HealthDay News — Vigorous physical activity (VPA) is associated with reduced mortality, and increasing the intensity of physical activity is associated with lower rates of cardiovascular disease (CVD), according to two studies published online Oct. 27 in the European Heart Journal.
Matthew N. Ahmadi, Ph.D., from the University of Sydney, and colleagues conducted a prospective study in 71,893 adults from the U.K. Biobank with wrist-worn accelerometry to examine the association between VPA and mortality and disease incidence. The researchers found that during a mean follow-up of 5.9 years, the adjusted five-year absolute mortality risk was 4.17, 2.12, 1.78, 1.47, and 1.10 percent for no VPA, >0 to <10 minutes, 10 to <30 minutes, 30 to <60 minutes, and ≥60 minutes per week, respectively. The optimal dose was 53.6 minutes/week, with a hazard ratio of 0.64 compared to the 5th percentile reference (2.2 minutes/week).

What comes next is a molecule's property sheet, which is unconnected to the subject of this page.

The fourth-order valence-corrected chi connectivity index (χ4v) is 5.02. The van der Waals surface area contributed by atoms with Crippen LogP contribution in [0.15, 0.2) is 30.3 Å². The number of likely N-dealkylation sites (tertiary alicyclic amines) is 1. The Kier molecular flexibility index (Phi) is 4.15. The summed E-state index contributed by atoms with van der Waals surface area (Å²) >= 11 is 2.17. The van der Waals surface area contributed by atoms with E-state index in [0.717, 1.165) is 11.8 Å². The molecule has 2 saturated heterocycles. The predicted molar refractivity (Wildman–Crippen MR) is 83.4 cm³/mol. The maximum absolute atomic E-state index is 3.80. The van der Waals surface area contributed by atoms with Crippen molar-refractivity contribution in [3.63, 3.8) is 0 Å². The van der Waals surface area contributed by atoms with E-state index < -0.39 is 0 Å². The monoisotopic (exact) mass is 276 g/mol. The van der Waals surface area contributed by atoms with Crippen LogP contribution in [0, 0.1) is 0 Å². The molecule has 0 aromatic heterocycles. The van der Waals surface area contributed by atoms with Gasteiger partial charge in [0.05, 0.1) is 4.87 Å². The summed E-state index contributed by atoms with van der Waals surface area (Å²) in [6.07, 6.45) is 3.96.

Paddy C. Dempsey, Ph.D., from the University of Leicester in the United Kingdom, and colleagues examined the role of physical activity intensity in relation to incident CVD among 88,412 U.K. Biobank middle-aged adults without prevalent CVD who wore accelerometers for seven days. The total physical activity energy expenditure (PAEE) was estimated using population-specific validation. The researchers identified 4,068 CVD events during 584,568 person-years of follow-up (median, 6.8 years). Higher PAEE and higher fraction of PAEE accumulated from moderate- to vigorous-intensity physical activity (percentage MVPA) was associated with lower rates of incident CVD. CVD rates were lowest for combinations of both higher PAEE and percentage MVPA.
“Boosting the intensity of activities you already do is good for heart health,” Dempsey said in a statement. “For example, picking up the pace on your daily walk to the bus stop or completing household chores more quickly.”